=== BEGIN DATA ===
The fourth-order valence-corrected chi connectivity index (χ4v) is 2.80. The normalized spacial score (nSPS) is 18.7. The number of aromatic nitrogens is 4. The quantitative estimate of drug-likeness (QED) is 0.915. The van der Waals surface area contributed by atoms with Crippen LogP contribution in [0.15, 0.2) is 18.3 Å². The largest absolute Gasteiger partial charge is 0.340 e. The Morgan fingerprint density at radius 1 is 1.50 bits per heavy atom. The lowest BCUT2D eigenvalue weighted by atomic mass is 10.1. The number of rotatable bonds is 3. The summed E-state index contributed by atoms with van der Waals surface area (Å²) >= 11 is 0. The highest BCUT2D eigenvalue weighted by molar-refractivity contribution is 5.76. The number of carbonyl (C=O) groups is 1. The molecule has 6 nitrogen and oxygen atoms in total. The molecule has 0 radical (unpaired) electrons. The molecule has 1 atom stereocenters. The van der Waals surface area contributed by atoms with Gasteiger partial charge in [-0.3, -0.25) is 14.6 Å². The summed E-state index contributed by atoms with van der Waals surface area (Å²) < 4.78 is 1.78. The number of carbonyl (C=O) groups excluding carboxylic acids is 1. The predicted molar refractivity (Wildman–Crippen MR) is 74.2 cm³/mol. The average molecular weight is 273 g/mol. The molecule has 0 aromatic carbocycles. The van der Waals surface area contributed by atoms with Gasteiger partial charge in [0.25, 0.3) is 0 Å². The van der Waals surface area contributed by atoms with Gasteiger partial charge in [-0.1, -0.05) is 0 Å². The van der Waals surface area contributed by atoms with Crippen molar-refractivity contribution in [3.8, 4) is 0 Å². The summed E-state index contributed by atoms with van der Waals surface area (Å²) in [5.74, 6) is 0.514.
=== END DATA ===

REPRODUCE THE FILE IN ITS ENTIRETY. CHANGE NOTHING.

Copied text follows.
The fourth-order valence-corrected chi connectivity index (χ4v) is 2.80. The normalized spacial score (nSPS) is 18.7. The number of aromatic nitrogens is 4. The quantitative estimate of drug-likeness (QED) is 0.915. The van der Waals surface area contributed by atoms with Crippen LogP contribution in [0.15, 0.2) is 18.3 Å². The largest absolute Gasteiger partial charge is 0.340 e. The Morgan fingerprint density at radius 1 is 1.50 bits per heavy atom. The lowest BCUT2D eigenvalue weighted by atomic mass is 10.1. The number of rotatable bonds is 3. The summed E-state index contributed by atoms with van der Waals surface area (Å²) >= 11 is 0. The highest BCUT2D eigenvalue weighted by molar-refractivity contribution is 5.76. The number of carbonyl (C=O) groups is 1. The molecule has 6 nitrogen and oxygen atoms in total. The molecule has 0 radical (unpaired) electrons. The molecule has 1 atom stereocenters. The van der Waals surface area contributed by atoms with Gasteiger partial charge in [-0.3, -0.25) is 14.6 Å². The summed E-state index contributed by atoms with van der Waals surface area (Å²) < 4.78 is 1.78. The number of carbonyl (C=O) groups excluding carboxylic acids is 1. The predicted molar refractivity (Wildman–Crippen MR) is 74.2 cm³/mol. The average molecular weight is 273 g/mol. The molecule has 0 aromatic carbocycles. The van der Waals surface area contributed by atoms with Gasteiger partial charge in [0.25, 0.3) is 0 Å². The van der Waals surface area contributed by atoms with Gasteiger partial charge in [-0.1, -0.05) is 0 Å². The van der Waals surface area contributed by atoms with Crippen molar-refractivity contribution in [3.8, 4) is 0 Å². The summed E-state index contributed by atoms with van der Waals surface area (Å²) in [5.74, 6) is 0.514.